World Wide Web Consortium Must Seize High Ground on Web Standards Earlier, Says New CEO Jeffrey Jaffe
[Corrected 3/12/10, see below] When Tim Berners-Lee and colleagues from CERN proposed the hypertext transfer protocol (HTTP) and the hypertext markup language (HTML) as Internet-wide standards back in the early 1990s, they didn’t face much resistance, because there weren’t any competing ideas for doing what Berners-Lee wanted to do—that is, setting up a global network of hyperlinked electronic documents.
How different the world is today. On the online video front alone, there are at least four contenders for the title of de facto Web video standard, including Flash (controlled by Adobe), VC-1 (Microsoft), Ogg Theora (favored by many free software and open source software developers), and H.264/MPEG-4 (supported by Apple, Google, and others). Standards makers at the World Wide Web Consortium, which has 350 members from across the information technology and telecommunications industries, are still debating which video formats should be supported in the forthcoming version of HTML, known as HTML 5.
The longer this state of fragmentation lasts, the harder it will be for companies and consumers to know how to invest their resources, especially as the Web goes mobile. Mobile devices like the iPhone and the iPad can’t play Flash videos; Adobe’s Flash player, which is ubiquitous on laptop and desktop computers and is soon coming to many mobile devices, can’t play H.264 content. [Correction 3/12/10: An update for Flash Player 9 included H.264 video support. Thanks to John Dowdell for pointing out the error.]
Jeffrey Jaffe, announced Monday as the new CEO of the Cambridge, MA-based Web consortium, is parachuting directly into this mine field. In a phone interview on Monday, I had a chance to ask Jaffe for his ideas about how the consortium can come to consensus on issues where the W3C’s own members have powerful and conflicting interests. While it may be too late to short-circuit the debate over Web video, Jaffe said it would be extremely important in the future for the consortium to identify key areas for standards-making early, before too many players have proposed alternatives and taken up entrenched positions.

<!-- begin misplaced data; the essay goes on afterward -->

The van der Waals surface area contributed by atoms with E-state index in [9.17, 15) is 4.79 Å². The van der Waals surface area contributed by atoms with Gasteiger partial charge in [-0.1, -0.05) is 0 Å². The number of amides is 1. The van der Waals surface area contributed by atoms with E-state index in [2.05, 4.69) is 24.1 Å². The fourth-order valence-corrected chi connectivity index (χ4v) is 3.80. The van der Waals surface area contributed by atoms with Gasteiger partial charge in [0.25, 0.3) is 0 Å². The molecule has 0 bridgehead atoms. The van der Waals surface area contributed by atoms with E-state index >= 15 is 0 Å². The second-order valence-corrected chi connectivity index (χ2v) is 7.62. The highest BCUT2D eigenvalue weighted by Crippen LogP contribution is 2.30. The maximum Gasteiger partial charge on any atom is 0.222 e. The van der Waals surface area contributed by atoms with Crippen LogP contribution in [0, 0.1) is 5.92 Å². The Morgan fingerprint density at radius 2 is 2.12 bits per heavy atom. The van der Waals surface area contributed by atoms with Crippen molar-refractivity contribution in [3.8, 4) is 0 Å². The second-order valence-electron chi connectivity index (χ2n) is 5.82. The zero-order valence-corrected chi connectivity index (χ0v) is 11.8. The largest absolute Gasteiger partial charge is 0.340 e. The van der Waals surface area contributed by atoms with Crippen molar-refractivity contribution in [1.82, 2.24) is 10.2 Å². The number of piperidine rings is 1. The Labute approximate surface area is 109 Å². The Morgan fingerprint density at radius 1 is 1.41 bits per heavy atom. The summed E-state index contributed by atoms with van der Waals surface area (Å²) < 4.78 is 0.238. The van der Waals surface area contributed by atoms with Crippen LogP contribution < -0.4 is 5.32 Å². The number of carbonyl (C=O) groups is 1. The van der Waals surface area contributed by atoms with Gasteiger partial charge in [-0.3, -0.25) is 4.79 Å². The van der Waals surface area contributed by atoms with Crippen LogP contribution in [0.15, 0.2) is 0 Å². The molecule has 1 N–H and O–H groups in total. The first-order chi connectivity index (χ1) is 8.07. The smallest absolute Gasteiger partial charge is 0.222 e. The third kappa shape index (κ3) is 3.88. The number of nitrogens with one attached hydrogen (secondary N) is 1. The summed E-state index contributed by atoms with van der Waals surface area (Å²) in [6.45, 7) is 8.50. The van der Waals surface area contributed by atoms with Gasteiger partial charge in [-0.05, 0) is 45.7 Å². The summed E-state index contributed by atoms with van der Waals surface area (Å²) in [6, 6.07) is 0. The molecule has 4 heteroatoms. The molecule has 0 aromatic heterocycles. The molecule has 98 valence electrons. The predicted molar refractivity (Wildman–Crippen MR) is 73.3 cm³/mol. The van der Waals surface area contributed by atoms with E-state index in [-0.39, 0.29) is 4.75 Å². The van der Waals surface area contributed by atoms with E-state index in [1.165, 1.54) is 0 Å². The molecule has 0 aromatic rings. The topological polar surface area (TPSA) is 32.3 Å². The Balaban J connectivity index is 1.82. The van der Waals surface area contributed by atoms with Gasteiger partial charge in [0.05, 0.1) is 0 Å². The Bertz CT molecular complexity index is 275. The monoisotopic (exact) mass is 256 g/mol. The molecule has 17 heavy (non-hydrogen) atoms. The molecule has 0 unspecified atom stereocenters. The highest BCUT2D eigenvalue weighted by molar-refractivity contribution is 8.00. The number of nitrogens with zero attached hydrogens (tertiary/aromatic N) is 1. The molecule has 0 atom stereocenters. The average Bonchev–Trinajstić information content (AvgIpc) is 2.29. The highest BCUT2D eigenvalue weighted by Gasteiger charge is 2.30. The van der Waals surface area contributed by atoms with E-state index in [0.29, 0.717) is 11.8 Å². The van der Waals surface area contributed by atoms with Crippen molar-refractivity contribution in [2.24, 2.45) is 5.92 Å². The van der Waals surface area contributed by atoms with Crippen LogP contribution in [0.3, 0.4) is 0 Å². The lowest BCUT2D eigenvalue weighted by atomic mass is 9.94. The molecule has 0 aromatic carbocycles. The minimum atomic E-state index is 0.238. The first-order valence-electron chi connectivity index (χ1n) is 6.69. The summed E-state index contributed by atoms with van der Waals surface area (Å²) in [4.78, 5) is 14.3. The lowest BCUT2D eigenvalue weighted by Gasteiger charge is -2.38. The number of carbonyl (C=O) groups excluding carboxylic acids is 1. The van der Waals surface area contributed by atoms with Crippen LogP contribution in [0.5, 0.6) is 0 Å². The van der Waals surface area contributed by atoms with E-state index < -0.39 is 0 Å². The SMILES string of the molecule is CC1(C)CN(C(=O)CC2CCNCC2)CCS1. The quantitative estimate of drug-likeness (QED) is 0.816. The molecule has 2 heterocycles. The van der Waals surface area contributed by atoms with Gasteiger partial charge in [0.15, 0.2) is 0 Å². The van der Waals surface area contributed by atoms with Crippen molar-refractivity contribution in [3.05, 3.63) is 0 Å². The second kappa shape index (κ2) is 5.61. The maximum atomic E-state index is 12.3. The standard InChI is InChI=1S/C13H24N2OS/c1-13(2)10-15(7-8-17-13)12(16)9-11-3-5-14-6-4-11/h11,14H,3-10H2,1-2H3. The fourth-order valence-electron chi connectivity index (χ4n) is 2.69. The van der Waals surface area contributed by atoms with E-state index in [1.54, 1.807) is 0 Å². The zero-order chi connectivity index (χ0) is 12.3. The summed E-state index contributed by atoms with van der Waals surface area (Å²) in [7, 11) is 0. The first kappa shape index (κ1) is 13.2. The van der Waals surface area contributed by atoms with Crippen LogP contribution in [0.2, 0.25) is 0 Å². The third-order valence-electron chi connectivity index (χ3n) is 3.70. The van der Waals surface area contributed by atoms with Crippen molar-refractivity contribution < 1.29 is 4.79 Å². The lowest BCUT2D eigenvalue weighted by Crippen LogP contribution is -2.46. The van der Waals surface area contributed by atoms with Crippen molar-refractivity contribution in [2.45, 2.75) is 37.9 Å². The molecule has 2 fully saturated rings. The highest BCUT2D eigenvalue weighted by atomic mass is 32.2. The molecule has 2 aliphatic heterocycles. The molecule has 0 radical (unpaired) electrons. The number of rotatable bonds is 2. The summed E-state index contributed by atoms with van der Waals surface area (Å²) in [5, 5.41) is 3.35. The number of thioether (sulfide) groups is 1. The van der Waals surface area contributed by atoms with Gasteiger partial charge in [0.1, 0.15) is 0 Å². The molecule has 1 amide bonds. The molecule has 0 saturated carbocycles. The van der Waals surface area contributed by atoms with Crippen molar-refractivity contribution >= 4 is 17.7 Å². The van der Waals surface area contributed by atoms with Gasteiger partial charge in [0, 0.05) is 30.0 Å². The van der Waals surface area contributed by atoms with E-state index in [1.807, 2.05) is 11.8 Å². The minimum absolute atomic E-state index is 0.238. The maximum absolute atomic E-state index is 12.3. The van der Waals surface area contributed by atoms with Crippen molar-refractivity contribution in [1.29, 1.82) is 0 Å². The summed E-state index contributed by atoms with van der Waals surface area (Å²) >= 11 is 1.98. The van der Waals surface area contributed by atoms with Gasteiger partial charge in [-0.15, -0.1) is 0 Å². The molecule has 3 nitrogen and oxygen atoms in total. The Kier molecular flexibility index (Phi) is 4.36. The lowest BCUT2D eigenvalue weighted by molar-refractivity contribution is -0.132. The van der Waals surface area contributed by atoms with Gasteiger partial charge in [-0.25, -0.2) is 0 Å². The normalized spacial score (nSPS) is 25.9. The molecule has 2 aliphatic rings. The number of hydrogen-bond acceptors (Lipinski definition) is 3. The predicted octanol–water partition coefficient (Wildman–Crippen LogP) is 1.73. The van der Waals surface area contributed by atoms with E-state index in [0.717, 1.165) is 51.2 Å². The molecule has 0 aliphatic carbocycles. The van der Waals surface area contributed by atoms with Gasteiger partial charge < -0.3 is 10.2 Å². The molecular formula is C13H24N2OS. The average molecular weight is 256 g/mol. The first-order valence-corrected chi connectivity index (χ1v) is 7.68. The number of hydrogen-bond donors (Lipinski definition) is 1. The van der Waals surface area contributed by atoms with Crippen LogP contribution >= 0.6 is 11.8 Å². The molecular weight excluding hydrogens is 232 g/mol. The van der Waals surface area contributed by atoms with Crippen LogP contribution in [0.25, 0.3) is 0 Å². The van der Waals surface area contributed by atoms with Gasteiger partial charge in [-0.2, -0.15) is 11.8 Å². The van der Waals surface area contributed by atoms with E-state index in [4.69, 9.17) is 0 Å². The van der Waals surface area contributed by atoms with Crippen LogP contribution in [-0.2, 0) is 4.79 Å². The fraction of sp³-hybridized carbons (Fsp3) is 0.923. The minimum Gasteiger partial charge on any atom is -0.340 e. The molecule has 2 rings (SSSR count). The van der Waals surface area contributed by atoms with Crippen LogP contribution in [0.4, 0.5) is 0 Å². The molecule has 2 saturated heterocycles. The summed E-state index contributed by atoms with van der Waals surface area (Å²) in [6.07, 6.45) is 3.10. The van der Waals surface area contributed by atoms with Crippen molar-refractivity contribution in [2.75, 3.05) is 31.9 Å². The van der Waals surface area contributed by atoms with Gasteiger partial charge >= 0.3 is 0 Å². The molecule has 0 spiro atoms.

We also talked about the consortium’s other challenges, including a membership that’s shrinking as a wave of mergers and acquisitions rolls through the IT industry. Jaffe had been on the job for all of two hours when I spoke with him, so he was careful to point out that many of his thoughts about these questions were preliminary, and that his policies will be much more fully formed in a few months. Here’s a transcript of our conversation.
Xconomy: What’s it like for you to be taking over day-to-day leadership at the organization that oversees the growth of the entire Web?
Jeffrey Jaffe: One of the things that’s quite evident, as I talked about a little in my initial blog posting as CEO of W3C, is that the World Wide Web is basically the most transformational thing that has happened in the past several decades. It’s changing everything about how we learn, how we do business, how we entertain ourselves. It’s incredibly important, and there’s lots more change still in front of us. So I just feel extremely privileged to have an opportunity to work closely with Tim in taking this to the next level. I can’t imagine anything more exciting and meaningful for me at this stage of my career.
X: How has your experience leading technology organizations at IBM, Bell Labs, and Novell prepared you to work in the nonprofit world of standards bodies? The standards-making process has so many stakeholders pushing in different directions. On the surface, it seems pretty different from creating new products or services. Or maybe not?
JJ: Great question. I think I bring a lot of relevant experience to this. Maybe I’ll just focus on four things. First of all, I’ve worked in three large companies, all of whom cherish standards and recognize the importance of standards and who really feel like they want to participate [in W3C]. I understand how the corporations who are among the stakeholders of W3C think about … Next Page »